Hacker once was what Internet geeks called themselves, according to author E.S. Raymone.
In his book, "How to Become a Hacker," he said. "Hackers built the Internet. Hackers make the World Wide Web work. ... There is another group of people who loudly call themselves hackers, but aren't. These are people (mainly adolescent males) who get a kick out of breaking into computers."
Real hackers, he said, call these people "crackers" and want nothing to do with them. "Being able to break security doesn't make you a hacker any more than being able to hotwire cars makes you an automotive engineer."
What Hackers Can Do To You
Hackers can break into your business's computer network using a variety of tools and can boast about it on Internet sites where exploits and program codes are shared.
They might only "tag" your site, much like graffiti on a wall. This is just an "ankle bite," aggravating but not damaging. They may alter data without your knowledge just to be malicious. Worse, they might steal your or your customers' financial information for theft or fraud, or plant a program in your computer to cover their own tracks while they use it to trespass into another system. Here are some typical intrusions:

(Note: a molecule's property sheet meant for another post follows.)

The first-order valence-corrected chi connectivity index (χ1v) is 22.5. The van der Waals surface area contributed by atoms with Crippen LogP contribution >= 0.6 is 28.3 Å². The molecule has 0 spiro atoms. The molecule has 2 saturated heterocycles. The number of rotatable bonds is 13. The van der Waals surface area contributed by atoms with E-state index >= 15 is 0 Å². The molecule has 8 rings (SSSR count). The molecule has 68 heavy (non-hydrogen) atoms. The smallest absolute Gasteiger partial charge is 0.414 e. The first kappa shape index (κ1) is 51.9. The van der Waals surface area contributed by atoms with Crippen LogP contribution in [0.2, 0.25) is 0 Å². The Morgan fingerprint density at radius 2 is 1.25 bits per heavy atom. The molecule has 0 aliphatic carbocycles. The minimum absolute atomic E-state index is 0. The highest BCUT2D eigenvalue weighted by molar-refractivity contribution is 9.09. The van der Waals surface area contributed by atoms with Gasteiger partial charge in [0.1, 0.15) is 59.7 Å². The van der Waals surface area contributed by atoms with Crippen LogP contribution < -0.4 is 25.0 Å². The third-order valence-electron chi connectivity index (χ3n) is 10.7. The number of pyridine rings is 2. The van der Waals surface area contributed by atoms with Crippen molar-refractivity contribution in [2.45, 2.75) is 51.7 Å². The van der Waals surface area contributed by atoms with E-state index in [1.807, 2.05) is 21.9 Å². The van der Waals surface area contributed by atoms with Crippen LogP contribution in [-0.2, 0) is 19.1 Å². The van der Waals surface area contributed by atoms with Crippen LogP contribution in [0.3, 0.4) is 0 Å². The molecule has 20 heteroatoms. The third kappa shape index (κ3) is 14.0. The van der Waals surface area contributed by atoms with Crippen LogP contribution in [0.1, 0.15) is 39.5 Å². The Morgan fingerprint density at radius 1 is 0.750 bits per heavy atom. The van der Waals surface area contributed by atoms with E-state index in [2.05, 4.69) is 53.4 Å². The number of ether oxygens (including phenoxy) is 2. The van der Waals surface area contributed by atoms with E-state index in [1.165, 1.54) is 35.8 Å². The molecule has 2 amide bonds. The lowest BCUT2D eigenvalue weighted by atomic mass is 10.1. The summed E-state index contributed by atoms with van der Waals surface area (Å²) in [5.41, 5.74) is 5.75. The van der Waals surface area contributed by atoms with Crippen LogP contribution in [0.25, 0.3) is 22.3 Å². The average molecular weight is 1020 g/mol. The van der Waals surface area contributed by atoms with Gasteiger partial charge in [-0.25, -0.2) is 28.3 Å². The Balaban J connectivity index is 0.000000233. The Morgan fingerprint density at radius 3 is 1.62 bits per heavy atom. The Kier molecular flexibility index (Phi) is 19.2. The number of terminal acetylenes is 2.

* Trojan Horse/back door: Create a reusable passageway in your computer system or network to copy or download data without your knowledge.
* (Ro)bot: A program that enters your computer or system, perhaps via e-mail, that lets the hacker "own your box," or make your computer do tasks for the hacker, like break into another system.
* Spamming: Getting scores or hundreds of junk e-mails, or spam, was bad enough. Now, the FBI's Internet Fraud Complaint Center (IFCC) is seeing more spam that directs individuals to provide personal, financial and password information, for a bogus reason like updating their account information.
* Spoofing: Pretending to be an institution to get information, for example a spoofed Web site made to appear to be a U.S financial institution. This site was used to lure victims into providing personal financial information, including credit card and debit card numbers.
* Social engineering: Hackers may create or enter chat sites and try to get others in the site to reveal information on their computer system, to determine the best way to break in.
* DoS: Denial of Service. This is what happens when hackers plant bots or worms into remote computers (not their own) and instruct them to launch an simultaneous attack a particular Web site such as Microsoft or the White House. The resulting blizzard of hits can make the Web site crash.